A few months ago I found an elderly man in my street, cowering against a wall. It was dark and he was clearly disoriented, upset and frightened. He wasn’t fully dressed and appeared to have wet himself. I confess I had no idea what to do or who to call. The police? The ambulance? Wouldn’t that frighten him even more? He was too terrified to answer my questions, which didn’t help. Luckily, another passer-by (clearly more competent than I am) came to my aid, guessing the man had escaped from an old people’s home a few blocks away. We joked that stray dogs were better catered for than stray dementia patients (which I can confirm – my dog has escaped twice and each time I’ve been hugely impressed by the prompt service of Battersea Dog’s Home).
I mention this in the light of the week’s big news: dementia is now the leading cause of death in England and Wales, having overtaken heart disease. For many of us, the future looks confused. Nor can we rely on an imminent pharmaceutical break-through. While there are almost six thousand international trials underway for cancer, there are a mere 99 for Alzheimer’s and 14 (yes, 14!) for vascular dementia.
An interesting article by Alice Thomson in The Times this week reminded me of the man I found in the street. According to Thomson (whose father has dementia) ‘For as long as possible, those with dementia should stay at home in a familiar environment because they can be traumatised by alien surroundings. Most care homes discriminate against those whose minds are slipping. They don’t like ‘wanderers’ … these vulnerable people are often neglected in cell-like conditions…Hospitals are often equally unwelcoming despite one in three beds being expensively occupied by dementia patients.’ She argues that dementia patients should be included in society and not hidden away, and makes a powerful case for encouraging children and dementia patients to spend time together. This certainly resonated with me. My demented grandmother loved it when my children (her great grandchildren) visited. They, unlike we eyeball-rolling adults, were completely unfazed by her odd behaviour. Thomson also suggests training shop and transport staff to handle people with dementia. But why stop there? Why not train everyone? If I can find a confused and frightened man on my street and not know who to call, shouldn’t I be trained too?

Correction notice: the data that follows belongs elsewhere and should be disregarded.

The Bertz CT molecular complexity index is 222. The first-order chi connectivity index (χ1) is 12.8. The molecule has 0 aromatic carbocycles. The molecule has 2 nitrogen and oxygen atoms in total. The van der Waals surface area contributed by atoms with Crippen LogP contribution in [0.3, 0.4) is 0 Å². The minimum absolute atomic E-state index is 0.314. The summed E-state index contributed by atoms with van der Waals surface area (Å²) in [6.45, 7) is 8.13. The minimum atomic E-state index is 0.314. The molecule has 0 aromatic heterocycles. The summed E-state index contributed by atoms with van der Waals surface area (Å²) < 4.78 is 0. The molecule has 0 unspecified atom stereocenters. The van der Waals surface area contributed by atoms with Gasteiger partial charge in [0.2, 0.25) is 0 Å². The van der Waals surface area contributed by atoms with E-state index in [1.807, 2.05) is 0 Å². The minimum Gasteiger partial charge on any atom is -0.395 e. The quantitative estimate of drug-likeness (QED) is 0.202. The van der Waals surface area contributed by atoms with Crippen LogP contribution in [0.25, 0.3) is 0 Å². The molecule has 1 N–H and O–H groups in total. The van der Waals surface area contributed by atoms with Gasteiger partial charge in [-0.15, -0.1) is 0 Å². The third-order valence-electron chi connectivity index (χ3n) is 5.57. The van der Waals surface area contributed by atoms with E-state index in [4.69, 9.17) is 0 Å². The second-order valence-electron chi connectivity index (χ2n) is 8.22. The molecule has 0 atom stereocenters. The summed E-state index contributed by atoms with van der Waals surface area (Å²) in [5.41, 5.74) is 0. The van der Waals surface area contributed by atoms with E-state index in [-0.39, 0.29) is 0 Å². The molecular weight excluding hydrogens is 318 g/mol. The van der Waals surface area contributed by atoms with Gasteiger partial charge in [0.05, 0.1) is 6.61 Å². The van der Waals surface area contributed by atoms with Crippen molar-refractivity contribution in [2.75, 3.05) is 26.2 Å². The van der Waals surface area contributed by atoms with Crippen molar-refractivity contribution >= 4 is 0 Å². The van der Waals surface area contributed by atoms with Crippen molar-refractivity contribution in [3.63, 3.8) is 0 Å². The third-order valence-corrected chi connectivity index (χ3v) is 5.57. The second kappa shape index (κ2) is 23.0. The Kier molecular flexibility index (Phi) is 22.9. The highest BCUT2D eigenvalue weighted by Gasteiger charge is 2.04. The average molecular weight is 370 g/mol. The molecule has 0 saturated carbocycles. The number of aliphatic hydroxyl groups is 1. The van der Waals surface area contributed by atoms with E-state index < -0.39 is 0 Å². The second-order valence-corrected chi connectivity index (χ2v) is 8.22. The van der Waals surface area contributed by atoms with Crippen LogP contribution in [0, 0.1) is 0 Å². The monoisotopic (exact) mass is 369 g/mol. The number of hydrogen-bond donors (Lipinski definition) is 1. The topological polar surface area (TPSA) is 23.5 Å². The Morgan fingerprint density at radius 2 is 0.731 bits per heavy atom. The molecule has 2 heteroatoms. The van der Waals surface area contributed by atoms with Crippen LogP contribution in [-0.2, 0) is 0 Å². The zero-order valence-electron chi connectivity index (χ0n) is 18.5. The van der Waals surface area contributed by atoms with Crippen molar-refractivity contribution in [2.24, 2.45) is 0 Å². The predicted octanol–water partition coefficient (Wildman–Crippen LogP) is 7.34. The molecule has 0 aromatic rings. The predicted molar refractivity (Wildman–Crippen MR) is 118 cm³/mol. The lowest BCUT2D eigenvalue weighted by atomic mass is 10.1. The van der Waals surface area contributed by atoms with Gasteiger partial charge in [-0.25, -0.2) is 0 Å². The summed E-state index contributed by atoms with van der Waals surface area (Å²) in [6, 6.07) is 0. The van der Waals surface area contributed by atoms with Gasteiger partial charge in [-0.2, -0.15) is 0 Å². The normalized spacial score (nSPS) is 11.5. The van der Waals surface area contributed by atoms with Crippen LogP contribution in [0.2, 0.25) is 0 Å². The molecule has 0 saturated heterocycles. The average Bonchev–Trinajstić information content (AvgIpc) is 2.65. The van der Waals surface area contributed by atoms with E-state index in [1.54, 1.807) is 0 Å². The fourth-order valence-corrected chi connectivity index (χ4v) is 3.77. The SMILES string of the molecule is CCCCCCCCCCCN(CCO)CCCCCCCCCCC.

Of course, I still like to believe that life style (specifically diet and exercise) can help delay or deter the onset of dementia. So while I agree with Thomson that we need to radically change the way we treat those with dementia, I’m also hopeful that making significant lifestyle changes can (perhaps) reduce the chances or severity of dementia. On that note, I was intrigued by an account of something called Dimethylaminoethanol (DMAE), found in anchovies, sardines and salmon, and thought to increase brain levels of a neurohormone which helps the transmission of impulses between brain cells. DMAE has been investigated for several years, both for its anti-aging effects and for its ability to help those with ADHT. In dementia patients, DMAE given three times daily for four weeks lessened behavioural changes in 10 out of 14 subjects. Applied topically, it even increased the firmness of the skin – although I don’t recommend slapping sardines on your face. You can read more at http://blog.lifeextension.com/2016/11/is-dmae-missing-from-your-anti-aging.html. But I, for one, shall continue regularly eating oily fish.
Finally, we apologise for our recent ‘sabbatical’ (pressures of work and family) and would like to thank everyone who emailed us to check we were still alive. We are!
The recipe below was given to me by a Sicilian friend and although it may sound peculiar, I think it’s delicious. I use boil-in-the-bag kippers (fabulously inexpensive) although I gather smoked herrings in Sicily are a little different. The smoky, salty flavour of the fish works wonderfully with the tangy oranges and crunchy fennel and I love the fact that this can be made in five minutes from three readily available ingredients. My purist Sicilian friend insists on using blood oranges – but any oranges will do.
WINTER FISH SALAD (serves 5-6)
- 4 oranges (blood oranges look good)
- 4 medium fennel bulbs
- 4 smoked herrings (or kippers, cooked and served warm or cold)
- Olive oil and salt
Peel the oranges with a knife (removing all pith) and slice crosswise into 1 cm slices. Slice the fennel thinly.
Bone the herring and cut into small pieces.
Lay the orange on a plate, top with the fennel and then with the herring. Generously drizzle over some olive oil (a couple of tablespoons) and sprinkle with rock salt (a good teaspoon) and the chopped green fronds from the top of the fennel bulbs.
Serve with crusty bread as a starter or light lunch.